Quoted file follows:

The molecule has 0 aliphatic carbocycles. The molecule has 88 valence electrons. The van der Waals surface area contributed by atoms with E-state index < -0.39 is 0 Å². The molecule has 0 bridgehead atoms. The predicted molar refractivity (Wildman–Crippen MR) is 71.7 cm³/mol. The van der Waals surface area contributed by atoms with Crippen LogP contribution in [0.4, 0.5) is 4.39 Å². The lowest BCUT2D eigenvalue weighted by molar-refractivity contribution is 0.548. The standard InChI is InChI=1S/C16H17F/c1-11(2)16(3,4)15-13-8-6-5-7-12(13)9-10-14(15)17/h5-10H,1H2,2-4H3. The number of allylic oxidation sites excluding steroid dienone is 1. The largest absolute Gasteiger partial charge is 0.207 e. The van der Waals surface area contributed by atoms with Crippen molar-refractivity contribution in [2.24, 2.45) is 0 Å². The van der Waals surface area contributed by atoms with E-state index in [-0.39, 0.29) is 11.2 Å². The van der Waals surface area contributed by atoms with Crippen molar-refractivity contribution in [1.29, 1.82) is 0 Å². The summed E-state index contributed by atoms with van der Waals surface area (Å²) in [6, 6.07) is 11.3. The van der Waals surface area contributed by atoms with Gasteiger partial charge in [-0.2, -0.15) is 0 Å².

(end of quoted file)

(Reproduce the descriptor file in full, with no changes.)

The molecule has 0 aliphatic carbocycles. The molecule has 88 valence electrons. The van der Waals surface area contributed by atoms with E-state index < -0.39 is 0 Å². The molecule has 0 bridgehead atoms. The predicted molar refractivity (Wildman–Crippen MR) is 71.7 cm³/mol. The van der Waals surface area contributed by atoms with Crippen LogP contribution in [0.4, 0.5) is 4.39 Å². The lowest BCUT2D eigenvalue weighted by molar-refractivity contribution is 0.548. The standard InChI is InChI=1S/C16H17F/c1-11(2)16(3,4)15-13-8-6-5-7-12(13)9-10-14(15)17/h5-10H,1H2,2-4H3. The number of allylic oxidation sites excluding steroid dienone is 1. The largest absolute Gasteiger partial charge is 0.207 e. The van der Waals surface area contributed by atoms with Crippen molar-refractivity contribution in [2.24, 2.45) is 0 Å². The van der Waals surface area contributed by atoms with E-state index in [-0.39, 0.29) is 11.2 Å². The van der Waals surface area contributed by atoms with Crippen molar-refractivity contribution in [1.29, 1.82) is 0 Å². The summed E-state index contributed by atoms with van der Waals surface area (Å²) in [6, 6.07) is 11.3. The van der Waals surface area contributed by atoms with Gasteiger partial charge in [-0.2, -0.15) is 0 Å².